AU2465301A - Methods and compositions relating to modulation of hepatocyte growth, plasma cell differentiation or t cell subset activity by modulation of xbp-1 activity - Google Patents

Methods and compositions relating to modulation of hepatocyte growth, plasma cell differentiation or t cell subset activity by modulation of xbp-1 activity Download PDF

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AU2465301A
AU2465301A AU24653/01A AU2465301A AU2465301A AU 2465301 A AU2465301 A AU 2465301A AU 24653/01 A AU24653/01 A AU 24653/01A AU 2465301 A AU2465301 A AU 2465301A AU 2465301 A AU2465301 A AU 2465301A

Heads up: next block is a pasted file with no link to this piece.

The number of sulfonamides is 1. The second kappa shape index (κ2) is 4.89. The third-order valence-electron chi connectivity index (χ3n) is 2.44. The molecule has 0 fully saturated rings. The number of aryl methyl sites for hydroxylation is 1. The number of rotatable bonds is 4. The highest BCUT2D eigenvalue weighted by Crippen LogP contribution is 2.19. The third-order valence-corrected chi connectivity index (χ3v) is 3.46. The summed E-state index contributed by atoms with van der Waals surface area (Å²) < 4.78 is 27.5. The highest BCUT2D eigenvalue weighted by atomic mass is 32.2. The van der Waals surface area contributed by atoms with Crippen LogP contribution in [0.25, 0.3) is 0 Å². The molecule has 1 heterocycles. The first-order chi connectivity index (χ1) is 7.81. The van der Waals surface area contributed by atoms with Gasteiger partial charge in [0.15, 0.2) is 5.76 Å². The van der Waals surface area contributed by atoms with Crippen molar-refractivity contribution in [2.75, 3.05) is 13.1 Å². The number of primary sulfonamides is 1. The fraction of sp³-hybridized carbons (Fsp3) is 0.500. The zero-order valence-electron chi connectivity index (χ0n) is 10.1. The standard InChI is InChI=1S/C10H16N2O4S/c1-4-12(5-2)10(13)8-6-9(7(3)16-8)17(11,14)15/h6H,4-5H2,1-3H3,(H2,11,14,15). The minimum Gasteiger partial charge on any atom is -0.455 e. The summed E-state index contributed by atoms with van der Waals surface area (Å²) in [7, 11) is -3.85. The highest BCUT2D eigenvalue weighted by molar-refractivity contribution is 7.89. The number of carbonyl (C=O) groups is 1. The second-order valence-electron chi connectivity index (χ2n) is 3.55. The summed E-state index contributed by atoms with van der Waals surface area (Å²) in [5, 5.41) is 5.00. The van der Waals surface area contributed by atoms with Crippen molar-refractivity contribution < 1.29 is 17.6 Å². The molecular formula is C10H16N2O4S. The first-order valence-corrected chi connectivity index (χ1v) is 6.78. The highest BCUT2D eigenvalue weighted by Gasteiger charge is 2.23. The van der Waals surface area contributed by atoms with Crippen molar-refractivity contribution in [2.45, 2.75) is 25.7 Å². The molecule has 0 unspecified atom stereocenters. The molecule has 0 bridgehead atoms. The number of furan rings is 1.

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xbp
cells
cell
activity
protein
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Laurie H Glimcher
Andreas M. Reimold
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Harvard College
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    • Y10S435/00Chemistry: molecular biology and microbiology
    • Y10S435/973Simultaneous determination of more than one analyte

Description